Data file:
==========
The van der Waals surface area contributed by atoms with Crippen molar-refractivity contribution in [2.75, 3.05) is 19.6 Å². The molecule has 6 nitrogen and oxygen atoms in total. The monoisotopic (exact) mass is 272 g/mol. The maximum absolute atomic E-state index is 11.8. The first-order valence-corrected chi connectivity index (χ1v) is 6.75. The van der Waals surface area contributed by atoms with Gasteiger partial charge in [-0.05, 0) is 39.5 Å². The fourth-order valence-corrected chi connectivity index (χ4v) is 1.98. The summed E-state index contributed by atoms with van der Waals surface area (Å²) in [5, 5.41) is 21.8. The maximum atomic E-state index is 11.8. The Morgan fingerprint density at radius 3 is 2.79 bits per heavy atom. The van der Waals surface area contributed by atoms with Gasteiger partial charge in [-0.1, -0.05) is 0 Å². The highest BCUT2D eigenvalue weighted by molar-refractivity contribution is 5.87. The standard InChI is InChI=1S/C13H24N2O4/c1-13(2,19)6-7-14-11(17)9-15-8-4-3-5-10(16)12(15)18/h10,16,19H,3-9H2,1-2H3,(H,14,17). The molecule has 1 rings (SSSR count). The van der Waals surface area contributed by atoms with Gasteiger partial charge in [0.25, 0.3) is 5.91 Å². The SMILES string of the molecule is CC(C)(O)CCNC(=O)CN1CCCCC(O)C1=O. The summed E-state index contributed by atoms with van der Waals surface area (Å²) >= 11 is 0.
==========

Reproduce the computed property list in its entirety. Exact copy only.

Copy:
The van der Waals surface area contributed by atoms with Crippen molar-refractivity contribution in [2.75, 3.05) is 19.6 Å². The molecule has 6 nitrogen and oxygen atoms in total. The monoisotopic (exact) mass is 272 g/mol. The maximum absolute atomic E-state index is 11.8. The first-order valence-corrected chi connectivity index (χ1v) is 6.75. The van der Waals surface area contributed by atoms with Gasteiger partial charge in [-0.05, 0) is 39.5 Å². The fourth-order valence-corrected chi connectivity index (χ4v) is 1.98. The summed E-state index contributed by atoms with van der Waals surface area (Å²) in [5, 5.41) is 21.8. The maximum atomic E-state index is 11.8. The Morgan fingerprint density at radius 3 is 2.79 bits per heavy atom. The van der Waals surface area contributed by atoms with Gasteiger partial charge in [-0.1, -0.05) is 0 Å². The highest BCUT2D eigenvalue weighted by molar-refractivity contribution is 5.87. The standard InChI is InChI=1S/C13H24N2O4/c1-13(2,19)6-7-14-11(17)9-15-8-4-3-5-10(16)12(15)18/h10,16,19H,3-9H2,1-2H3,(H,14,17). The molecule has 1 rings (SSSR count). The van der Waals surface area contributed by atoms with Gasteiger partial charge in [0.25, 0.3) is 5.91 Å². The SMILES string of the molecule is CC(C)(O)CCNC(=O)CN1CCCCC(O)C1=O. The summed E-state index contributed by atoms with van der Waals surface area (Å²) >= 11 is 0.